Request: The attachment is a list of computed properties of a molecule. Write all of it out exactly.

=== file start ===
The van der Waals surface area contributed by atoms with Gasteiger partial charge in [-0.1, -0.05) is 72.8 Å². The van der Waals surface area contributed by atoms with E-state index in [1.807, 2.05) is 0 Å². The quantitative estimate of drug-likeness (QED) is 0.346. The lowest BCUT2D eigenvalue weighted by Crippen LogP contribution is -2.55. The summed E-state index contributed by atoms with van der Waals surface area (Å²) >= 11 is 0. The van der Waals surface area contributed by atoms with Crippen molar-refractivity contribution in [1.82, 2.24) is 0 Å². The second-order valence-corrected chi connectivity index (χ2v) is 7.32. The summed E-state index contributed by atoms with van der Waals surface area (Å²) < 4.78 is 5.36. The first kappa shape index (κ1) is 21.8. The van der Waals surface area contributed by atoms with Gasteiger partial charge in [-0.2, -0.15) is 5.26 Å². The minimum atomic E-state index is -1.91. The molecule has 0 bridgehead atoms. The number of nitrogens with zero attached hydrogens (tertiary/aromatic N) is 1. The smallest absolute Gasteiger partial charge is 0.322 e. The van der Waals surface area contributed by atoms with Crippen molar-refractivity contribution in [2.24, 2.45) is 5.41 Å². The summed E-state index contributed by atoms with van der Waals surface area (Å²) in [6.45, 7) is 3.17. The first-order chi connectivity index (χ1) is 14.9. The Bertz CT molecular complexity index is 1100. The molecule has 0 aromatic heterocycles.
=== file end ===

The van der Waals surface area contributed by atoms with Gasteiger partial charge in [-0.1, -0.05) is 72.8 Å². The van der Waals surface area contributed by atoms with E-state index in [1.807, 2.05) is 0 Å². The quantitative estimate of drug-likeness (QED) is 0.346. The lowest BCUT2D eigenvalue weighted by Crippen LogP contribution is -2.55. The summed E-state index contributed by atoms with van der Waals surface area (Å²) >= 11 is 0. The van der Waals surface area contributed by atoms with Crippen molar-refractivity contribution in [1.82, 2.24) is 0 Å². The second-order valence-corrected chi connectivity index (χ2v) is 7.32. The summed E-state index contributed by atoms with van der Waals surface area (Å²) < 4.78 is 5.36. The first kappa shape index (κ1) is 21.8. The van der Waals surface area contributed by atoms with Gasteiger partial charge in [-0.2, -0.15) is 5.26 Å². The minimum atomic E-state index is -1.91. The molecule has 0 bridgehead atoms. The number of nitrogens with zero attached hydrogens (tertiary/aromatic N) is 1. The smallest absolute Gasteiger partial charge is 0.322 e. The van der Waals surface area contributed by atoms with Crippen molar-refractivity contribution in [2.24, 2.45) is 5.41 Å². The summed E-state index contributed by atoms with van der Waals surface area (Å²) in [6.45, 7) is 3.17. The first-order chi connectivity index (χ1) is 14.9. The Bertz CT molecular complexity index is 1100. The molecule has 0 aromatic heterocycles.